I rolled into the state capital, Patna, on Wednesday evening (or, at least, pushed and scraped my way in through the gridlock), with the prospect of a day off and another attempt to get a working SIM card on the agenda.  As I said, it’s ended up being two days off, partly because of yet more comedy registration issues at the mobile phone shop (and no, I still don’t have a working phone, eight days after I got my first SIM card!).  And partly because I’ve developed a weird heat rash which seems oddly reluctant to go away.  I don’t really want to push on too far from a major city in case it gets worse, though it seems to be improving a bit now.  Fingers crossed.

20160204RTW Edit.jpg

In any case, I’ve made it to the Ganges, India’s sacred river.  The picture above is just the arm of the river which runs closest to Patna city.  The whole thing is apparently somewhat bigger.  I’ll cross it when I leave here.

Even with the extra day off, I’m still making decent time.  It should only be a couple of days from here to the border with Nepal, which I understand will provide a little more in the way of scenic views.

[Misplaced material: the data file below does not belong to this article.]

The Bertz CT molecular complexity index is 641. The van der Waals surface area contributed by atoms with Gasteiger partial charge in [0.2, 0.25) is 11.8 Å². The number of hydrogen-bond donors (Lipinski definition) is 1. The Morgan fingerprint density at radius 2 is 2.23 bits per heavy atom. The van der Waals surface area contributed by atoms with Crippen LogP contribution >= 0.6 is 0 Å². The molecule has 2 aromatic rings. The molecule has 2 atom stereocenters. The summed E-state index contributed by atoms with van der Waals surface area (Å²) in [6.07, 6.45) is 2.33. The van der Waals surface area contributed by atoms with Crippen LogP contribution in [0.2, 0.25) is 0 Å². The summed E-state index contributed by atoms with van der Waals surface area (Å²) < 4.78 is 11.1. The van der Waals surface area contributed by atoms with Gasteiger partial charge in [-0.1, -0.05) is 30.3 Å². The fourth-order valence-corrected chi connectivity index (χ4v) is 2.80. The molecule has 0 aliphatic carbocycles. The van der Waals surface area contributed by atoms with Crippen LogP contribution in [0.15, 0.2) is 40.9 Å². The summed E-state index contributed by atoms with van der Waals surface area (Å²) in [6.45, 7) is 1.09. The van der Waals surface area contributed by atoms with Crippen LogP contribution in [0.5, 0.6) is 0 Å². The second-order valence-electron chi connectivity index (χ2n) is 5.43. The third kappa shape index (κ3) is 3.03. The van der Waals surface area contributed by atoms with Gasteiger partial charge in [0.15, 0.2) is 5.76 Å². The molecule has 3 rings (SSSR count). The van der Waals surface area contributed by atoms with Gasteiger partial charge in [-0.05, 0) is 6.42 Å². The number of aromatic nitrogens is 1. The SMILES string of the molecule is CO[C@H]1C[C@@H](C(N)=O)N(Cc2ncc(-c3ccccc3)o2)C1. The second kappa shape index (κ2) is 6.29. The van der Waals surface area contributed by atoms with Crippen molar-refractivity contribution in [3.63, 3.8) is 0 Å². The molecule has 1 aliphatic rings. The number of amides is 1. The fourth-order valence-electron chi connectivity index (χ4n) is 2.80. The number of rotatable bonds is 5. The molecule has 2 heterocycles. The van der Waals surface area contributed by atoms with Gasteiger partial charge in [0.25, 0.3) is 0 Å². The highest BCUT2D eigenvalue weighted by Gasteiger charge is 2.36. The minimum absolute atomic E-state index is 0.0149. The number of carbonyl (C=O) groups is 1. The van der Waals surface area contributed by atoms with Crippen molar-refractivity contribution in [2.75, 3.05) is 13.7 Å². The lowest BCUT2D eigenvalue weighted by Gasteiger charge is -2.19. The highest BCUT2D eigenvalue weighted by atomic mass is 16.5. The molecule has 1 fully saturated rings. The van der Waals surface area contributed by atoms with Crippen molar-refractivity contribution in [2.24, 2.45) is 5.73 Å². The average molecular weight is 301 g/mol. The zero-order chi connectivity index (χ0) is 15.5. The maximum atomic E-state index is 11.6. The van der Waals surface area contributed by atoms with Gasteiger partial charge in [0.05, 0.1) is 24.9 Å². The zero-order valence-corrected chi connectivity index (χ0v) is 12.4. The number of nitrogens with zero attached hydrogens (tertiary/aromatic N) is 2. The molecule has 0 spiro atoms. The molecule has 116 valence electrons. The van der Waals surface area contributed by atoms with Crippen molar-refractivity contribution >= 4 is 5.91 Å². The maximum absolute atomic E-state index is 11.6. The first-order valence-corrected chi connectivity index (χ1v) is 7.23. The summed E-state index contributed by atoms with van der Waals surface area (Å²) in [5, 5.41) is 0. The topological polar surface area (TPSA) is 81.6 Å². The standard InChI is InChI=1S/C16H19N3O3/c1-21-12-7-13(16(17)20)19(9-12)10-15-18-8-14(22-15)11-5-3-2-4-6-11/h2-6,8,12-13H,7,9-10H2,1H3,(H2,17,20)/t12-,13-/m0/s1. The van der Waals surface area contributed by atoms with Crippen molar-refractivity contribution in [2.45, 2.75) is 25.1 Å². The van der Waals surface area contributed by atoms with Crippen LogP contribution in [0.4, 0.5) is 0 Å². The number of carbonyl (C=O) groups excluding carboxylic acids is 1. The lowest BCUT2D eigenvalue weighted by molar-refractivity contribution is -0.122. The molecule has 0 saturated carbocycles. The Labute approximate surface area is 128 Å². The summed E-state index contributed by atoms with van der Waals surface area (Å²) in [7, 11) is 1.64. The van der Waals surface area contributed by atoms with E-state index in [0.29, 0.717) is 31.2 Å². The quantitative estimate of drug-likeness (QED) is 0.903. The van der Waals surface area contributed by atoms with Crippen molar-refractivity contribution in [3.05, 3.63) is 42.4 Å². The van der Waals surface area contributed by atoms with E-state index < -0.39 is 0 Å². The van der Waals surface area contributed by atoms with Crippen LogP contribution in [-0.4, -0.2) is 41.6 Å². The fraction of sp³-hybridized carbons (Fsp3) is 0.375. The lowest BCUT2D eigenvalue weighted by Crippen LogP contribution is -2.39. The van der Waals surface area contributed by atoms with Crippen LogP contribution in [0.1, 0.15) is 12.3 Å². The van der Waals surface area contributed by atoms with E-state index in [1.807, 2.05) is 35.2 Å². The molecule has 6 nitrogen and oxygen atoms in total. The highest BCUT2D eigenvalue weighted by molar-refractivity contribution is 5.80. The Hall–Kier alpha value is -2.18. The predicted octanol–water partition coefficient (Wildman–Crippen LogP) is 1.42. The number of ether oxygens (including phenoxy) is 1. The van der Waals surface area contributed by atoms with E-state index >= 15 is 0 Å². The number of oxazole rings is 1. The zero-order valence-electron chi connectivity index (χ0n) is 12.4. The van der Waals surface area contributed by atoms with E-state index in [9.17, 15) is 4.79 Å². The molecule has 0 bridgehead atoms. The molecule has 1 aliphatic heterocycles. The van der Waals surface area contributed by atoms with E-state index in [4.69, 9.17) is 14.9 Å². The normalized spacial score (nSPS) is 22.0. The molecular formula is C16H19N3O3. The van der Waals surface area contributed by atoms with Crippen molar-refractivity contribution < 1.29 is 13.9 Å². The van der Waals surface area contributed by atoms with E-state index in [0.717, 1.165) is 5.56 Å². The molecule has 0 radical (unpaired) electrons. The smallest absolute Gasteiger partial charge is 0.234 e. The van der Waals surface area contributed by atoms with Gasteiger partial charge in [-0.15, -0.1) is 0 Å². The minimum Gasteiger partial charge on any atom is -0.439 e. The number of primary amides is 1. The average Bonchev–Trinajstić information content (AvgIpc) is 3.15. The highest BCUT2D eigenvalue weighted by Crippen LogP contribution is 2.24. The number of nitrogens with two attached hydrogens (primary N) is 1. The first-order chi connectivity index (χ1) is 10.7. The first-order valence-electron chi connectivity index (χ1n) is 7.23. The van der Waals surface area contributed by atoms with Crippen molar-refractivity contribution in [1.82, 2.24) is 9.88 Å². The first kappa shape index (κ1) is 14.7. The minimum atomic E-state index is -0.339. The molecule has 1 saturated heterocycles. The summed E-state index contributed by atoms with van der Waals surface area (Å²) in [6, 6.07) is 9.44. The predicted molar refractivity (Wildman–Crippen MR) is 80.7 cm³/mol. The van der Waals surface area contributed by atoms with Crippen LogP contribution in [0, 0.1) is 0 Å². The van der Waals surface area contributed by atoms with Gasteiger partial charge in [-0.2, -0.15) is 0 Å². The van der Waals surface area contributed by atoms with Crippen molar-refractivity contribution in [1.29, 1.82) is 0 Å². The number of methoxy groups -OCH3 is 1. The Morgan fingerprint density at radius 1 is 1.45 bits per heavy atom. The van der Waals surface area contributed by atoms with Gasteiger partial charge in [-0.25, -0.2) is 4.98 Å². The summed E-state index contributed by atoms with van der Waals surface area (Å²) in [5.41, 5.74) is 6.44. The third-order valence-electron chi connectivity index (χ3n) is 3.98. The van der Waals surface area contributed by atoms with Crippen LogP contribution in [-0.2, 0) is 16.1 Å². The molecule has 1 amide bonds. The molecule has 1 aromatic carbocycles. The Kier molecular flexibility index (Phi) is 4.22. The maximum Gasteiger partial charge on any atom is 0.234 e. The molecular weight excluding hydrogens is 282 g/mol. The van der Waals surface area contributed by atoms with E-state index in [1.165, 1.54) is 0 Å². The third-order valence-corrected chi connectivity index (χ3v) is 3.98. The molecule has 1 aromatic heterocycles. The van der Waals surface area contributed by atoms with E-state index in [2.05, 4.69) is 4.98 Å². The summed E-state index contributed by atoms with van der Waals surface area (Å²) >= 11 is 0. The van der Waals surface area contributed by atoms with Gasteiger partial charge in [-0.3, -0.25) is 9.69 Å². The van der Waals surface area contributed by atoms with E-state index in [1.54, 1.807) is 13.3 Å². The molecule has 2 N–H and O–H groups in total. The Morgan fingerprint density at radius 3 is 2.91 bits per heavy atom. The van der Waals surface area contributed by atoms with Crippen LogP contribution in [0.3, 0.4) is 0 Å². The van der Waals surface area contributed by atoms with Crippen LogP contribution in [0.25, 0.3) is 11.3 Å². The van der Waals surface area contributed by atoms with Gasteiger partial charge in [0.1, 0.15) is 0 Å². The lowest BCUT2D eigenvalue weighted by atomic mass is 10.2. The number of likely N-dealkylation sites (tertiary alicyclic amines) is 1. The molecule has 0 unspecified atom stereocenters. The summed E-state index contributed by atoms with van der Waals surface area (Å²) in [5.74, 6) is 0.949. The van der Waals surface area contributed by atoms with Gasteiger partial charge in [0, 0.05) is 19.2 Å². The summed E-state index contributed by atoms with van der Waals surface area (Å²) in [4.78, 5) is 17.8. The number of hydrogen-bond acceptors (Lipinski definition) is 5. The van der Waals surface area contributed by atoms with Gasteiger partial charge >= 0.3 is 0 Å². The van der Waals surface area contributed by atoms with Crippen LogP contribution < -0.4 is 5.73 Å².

And just a wee bit more climbing…

The Wet, Muddy and Slightly Spooky Way to Perfect Cycling Country

The story of a day of two halves (and the day after, too)…

Sunday started damp in Vietnam, at the foothills of the mountains which form the physical frontier with Laos.  It had rained most of the night, so the roads were wet.  Which translates into dirty.  But, by the time I was ready to go, the weather had decided to restrict itself to low, dark clouds.  So I set off.

The road deteriorated into mucky dirt for a little while.  Then it turned into a four-lane highway for a few hundred metres.  Then it stabilised into a normal, average road.  Gently rising through smaller and smaller villages.  With very little traffic, which was a plus.  If a little odd for one of the main routes between Vietnam and Laos.  Maybe it’s busier during the week?

Then the climb began.  I knew it was about a 15 km, 600-odd metre haul to the border.  Which is just a little different from the Dutch-style flatness of the Vietnam coast, but I was prepared for that.  Jens and Bjorn (the two German cyclists I’d met the night before) had said that the hill to the border was really steep on my side, but that I’d have a great run on the other side in Laos.  So I was prepared for that, too.  And in the end, it wasn’t too bad; three or four steep sections of around 10-12%, with decent stretches of false flat in-between to get my breath back.